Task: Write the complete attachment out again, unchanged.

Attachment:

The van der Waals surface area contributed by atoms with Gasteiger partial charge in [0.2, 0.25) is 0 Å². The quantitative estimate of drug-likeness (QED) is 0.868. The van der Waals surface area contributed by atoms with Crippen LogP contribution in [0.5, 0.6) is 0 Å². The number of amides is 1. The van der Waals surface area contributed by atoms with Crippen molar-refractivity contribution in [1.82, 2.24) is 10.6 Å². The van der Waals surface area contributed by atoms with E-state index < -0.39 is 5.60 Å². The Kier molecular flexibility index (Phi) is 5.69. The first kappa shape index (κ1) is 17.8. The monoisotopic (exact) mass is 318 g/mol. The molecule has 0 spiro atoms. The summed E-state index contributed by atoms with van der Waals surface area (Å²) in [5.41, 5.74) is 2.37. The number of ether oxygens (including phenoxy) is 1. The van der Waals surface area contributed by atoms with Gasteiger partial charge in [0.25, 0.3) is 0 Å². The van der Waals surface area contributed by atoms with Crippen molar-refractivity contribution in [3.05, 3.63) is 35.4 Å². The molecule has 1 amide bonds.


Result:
The van der Waals surface area contributed by atoms with Gasteiger partial charge in [0.2, 0.25) is 0 Å². The quantitative estimate of drug-likeness (QED) is 0.868. The van der Waals surface area contributed by atoms with Crippen LogP contribution in [0.5, 0.6) is 0 Å². The number of amides is 1. The van der Waals surface area contributed by atoms with Crippen molar-refractivity contribution in [1.82, 2.24) is 10.6 Å². The van der Waals surface area contributed by atoms with E-state index < -0.39 is 5.60 Å². The Kier molecular flexibility index (Phi) is 5.69. The first kappa shape index (κ1) is 17.8. The monoisotopic (exact) mass is 318 g/mol. The molecule has 0 spiro atoms. The summed E-state index contributed by atoms with van der Waals surface area (Å²) in [5.41, 5.74) is 2.37. The number of ether oxygens (including phenoxy) is 1. The van der Waals surface area contributed by atoms with Gasteiger partial charge in [0.25, 0.3) is 0 Å². The van der Waals surface area contributed by atoms with Crippen molar-refractivity contribution in [3.05, 3.63) is 35.4 Å². The molecule has 1 amide bonds.